It’s gotten far easier to allow ourselves to hate than it is to choose to love.

We’re getting it from all sides. Controversy sells better than sex, and when you combine the two you have pretty much every magazine you see in the grocery store check-out line. We’re told to be terrified by our news people, that message is reaffirmed by our Facebook friends, and then we bring those messages into our social circle echo chambers and bounce them around. Don’t rinse. Repeat.

If you’re “conservative” you’re reminded on an hourly basis how the “liberals” are evil and actively working to undermine civilization. If you’re “liberal,” ditto the opposite. The actual ingredients of the message change daily, weekly, monthly, but the recipe has been the same for over a dozen years: exploit ignorance using fear, reintroduce fear byproduct to perpetuate ignorance. Create distrust, and through that distrust breed dependence on You as the Sole Trustable Message. Create a small “Us” and emphasize how big and nefarious of a “Them” we’re up against.

We need need to make a bigger Us, and a smaller Them.

We need to stop exploiting and demonizing ignorance, and start celebrating it as an opportunity for learning, expanding one’s perspective, and increasing one’s connection to others. Ignorance isn’t a bad thing. We’re all ignorant about a lot of things, and all started out entirely ignorant to whatever we think we know so much about now. Willful ignorance, something we’re encouraging with our demonizing of ignorance, is dangerous. If you beat someone back into a hole enough, they’ll stop trying to come out and start realizing how nice it is in their hole.

You Have a Choice

It’s comforting, sometimes, to think of the world as black and white, easily understood, where there is one “right” and one “wrong.” If someone does/is/believes X, then they are Right, they are on my side, we’re buds, I love them, let’s hug. If someone does/is/believes Y, they are Wrong and I hate them and wish they were dead dead dead. This is a nice, dualistic, simple way of thinking about things. Unfortunately (and fortunately!), the world allows for a mangled, cognitively complex, complicated way of thinking about things. And, among the myriad choices in life you have, one of them is whether you’ll embrace the comforting, misleadingly simple white/black of dualism, or the uncomfortably accurate grey of cognitive complexity.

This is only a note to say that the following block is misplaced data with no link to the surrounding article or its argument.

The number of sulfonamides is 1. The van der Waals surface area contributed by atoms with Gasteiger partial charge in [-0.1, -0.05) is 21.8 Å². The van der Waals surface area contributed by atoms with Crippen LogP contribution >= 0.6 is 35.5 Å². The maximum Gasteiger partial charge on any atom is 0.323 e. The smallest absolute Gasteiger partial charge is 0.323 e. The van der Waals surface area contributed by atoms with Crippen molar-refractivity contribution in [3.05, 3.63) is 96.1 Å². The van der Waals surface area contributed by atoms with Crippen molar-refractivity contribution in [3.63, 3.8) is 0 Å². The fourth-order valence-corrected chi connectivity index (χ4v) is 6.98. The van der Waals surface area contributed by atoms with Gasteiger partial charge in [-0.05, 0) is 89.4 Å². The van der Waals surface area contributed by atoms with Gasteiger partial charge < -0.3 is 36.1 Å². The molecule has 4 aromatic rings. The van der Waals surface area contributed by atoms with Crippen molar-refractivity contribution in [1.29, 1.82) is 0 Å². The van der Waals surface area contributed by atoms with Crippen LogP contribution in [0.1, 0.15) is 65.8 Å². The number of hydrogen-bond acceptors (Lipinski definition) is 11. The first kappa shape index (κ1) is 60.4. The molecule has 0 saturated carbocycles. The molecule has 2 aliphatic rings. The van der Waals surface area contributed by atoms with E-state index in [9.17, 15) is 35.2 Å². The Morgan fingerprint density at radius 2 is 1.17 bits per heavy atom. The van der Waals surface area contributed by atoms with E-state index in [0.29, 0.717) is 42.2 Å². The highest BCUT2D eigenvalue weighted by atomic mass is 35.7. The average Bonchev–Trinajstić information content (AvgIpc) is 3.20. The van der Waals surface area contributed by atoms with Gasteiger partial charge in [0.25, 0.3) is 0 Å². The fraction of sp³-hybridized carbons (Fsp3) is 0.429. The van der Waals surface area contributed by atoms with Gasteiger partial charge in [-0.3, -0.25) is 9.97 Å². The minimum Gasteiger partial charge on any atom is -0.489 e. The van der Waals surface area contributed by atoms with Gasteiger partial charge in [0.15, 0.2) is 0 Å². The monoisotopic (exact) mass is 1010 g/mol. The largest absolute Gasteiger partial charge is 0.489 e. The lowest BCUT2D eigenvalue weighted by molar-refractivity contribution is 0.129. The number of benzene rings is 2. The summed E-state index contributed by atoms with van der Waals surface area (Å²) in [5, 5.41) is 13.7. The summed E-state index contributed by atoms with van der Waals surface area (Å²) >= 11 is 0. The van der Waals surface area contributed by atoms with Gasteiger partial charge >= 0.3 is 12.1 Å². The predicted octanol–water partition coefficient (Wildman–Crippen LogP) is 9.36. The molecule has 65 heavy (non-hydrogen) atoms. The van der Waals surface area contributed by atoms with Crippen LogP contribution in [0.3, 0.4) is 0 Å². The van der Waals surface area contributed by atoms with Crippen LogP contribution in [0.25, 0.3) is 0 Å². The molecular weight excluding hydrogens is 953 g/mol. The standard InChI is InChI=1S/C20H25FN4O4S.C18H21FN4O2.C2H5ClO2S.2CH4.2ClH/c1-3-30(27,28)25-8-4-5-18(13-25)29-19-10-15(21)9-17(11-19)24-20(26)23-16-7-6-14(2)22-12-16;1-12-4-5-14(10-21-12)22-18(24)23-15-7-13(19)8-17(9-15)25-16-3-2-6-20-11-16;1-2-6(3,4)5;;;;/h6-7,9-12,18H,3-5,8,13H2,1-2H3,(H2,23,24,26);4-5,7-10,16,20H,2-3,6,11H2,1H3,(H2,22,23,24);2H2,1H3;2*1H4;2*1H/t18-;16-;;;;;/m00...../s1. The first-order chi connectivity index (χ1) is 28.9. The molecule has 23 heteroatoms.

You obviously have more choices than that. In fact, the choices at your disposal are limited only by your imagination and caffeine intake. But in the spirit of embracing the comfort of dualistic thinking while nudging toward cognitive complexity, here are two BIG choices we all have in how we act toward others:

We Can Keep Allowing Ourselves to Hate

The people we don’t understand; the people we think we disagree with; the people we know we disagree with; people whose belief systems are different from ours, or harmful, or wrong, or weird; people who have done bad things; people who aren’t nice to us, or don’t love us, or hate us; people who are part of Them, not one of Us.

Or We Can Start Choosing to Love

The people in the last paragraph, as well as everyone else. We can recognize our power of choice, understand that understanding can be more fruitful than willful ignorance, and start to believe that it’s possible that if we allow and encourage people to come out of their holes they might like it more out here (even though it will be scary at first, but that’s why we’re here to help).